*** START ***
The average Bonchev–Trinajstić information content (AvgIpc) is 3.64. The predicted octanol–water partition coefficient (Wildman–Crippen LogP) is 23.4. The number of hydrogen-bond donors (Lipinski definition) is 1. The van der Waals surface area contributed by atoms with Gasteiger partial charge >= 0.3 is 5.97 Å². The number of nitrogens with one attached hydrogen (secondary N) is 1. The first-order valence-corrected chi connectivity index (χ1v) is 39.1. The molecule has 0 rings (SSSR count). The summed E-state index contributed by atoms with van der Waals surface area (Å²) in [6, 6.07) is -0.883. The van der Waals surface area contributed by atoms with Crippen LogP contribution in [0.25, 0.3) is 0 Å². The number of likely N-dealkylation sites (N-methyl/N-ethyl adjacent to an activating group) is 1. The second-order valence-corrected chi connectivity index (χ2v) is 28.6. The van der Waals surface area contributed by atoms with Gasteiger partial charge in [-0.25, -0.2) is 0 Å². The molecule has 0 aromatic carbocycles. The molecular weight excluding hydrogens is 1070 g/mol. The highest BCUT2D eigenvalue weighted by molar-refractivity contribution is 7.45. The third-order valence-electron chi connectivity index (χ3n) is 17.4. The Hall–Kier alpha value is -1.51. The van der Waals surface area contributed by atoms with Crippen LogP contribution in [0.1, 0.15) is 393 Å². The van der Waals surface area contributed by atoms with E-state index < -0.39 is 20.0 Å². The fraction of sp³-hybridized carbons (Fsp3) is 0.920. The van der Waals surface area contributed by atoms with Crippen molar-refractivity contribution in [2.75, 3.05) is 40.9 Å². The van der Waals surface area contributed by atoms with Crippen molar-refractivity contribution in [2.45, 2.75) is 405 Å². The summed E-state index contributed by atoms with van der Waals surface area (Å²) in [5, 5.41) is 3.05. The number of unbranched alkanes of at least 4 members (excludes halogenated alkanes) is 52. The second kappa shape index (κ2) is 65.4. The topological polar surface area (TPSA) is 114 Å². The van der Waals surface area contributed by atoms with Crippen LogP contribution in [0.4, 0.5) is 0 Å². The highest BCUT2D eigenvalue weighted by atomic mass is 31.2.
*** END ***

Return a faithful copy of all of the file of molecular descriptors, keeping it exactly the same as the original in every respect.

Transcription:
The average Bonchev–Trinajstić information content (AvgIpc) is 3.64. The predicted octanol–water partition coefficient (Wildman–Crippen LogP) is 23.4. The number of hydrogen-bond donors (Lipinski definition) is 1. The van der Waals surface area contributed by atoms with Gasteiger partial charge >= 0.3 is 5.97 Å². The number of nitrogens with one attached hydrogen (secondary N) is 1. The first-order valence-corrected chi connectivity index (χ1v) is 39.1. The molecule has 0 rings (SSSR count). The summed E-state index contributed by atoms with van der Waals surface area (Å²) in [6, 6.07) is -0.883. The van der Waals surface area contributed by atoms with Crippen LogP contribution in [0.25, 0.3) is 0 Å². The number of likely N-dealkylation sites (N-methyl/N-ethyl adjacent to an activating group) is 1. The second-order valence-corrected chi connectivity index (χ2v) is 28.6. The van der Waals surface area contributed by atoms with Gasteiger partial charge in [-0.25, -0.2) is 0 Å². The molecule has 0 aromatic carbocycles. The molecular weight excluding hydrogens is 1070 g/mol. The highest BCUT2D eigenvalue weighted by molar-refractivity contribution is 7.45. The third-order valence-electron chi connectivity index (χ3n) is 17.4. The Hall–Kier alpha value is -1.51. The van der Waals surface area contributed by atoms with Crippen LogP contribution in [0.1, 0.15) is 393 Å². The van der Waals surface area contributed by atoms with E-state index < -0.39 is 20.0 Å². The fraction of sp³-hybridized carbons (Fsp3) is 0.920. The van der Waals surface area contributed by atoms with Crippen molar-refractivity contribution in [2.75, 3.05) is 40.9 Å². The van der Waals surface area contributed by atoms with Crippen molar-refractivity contribution in [2.45, 2.75) is 405 Å². The summed E-state index contributed by atoms with van der Waals surface area (Å²) in [5, 5.41) is 3.05. The number of unbranched alkanes of at least 4 members (excludes halogenated alkanes) is 52. The second kappa shape index (κ2) is 65.4. The topological polar surface area (TPSA) is 114 Å². The van der Waals surface area contributed by atoms with Crippen LogP contribution in [0.4, 0.5) is 0 Å². The highest BCUT2D eigenvalue weighted by atomic mass is 31.2.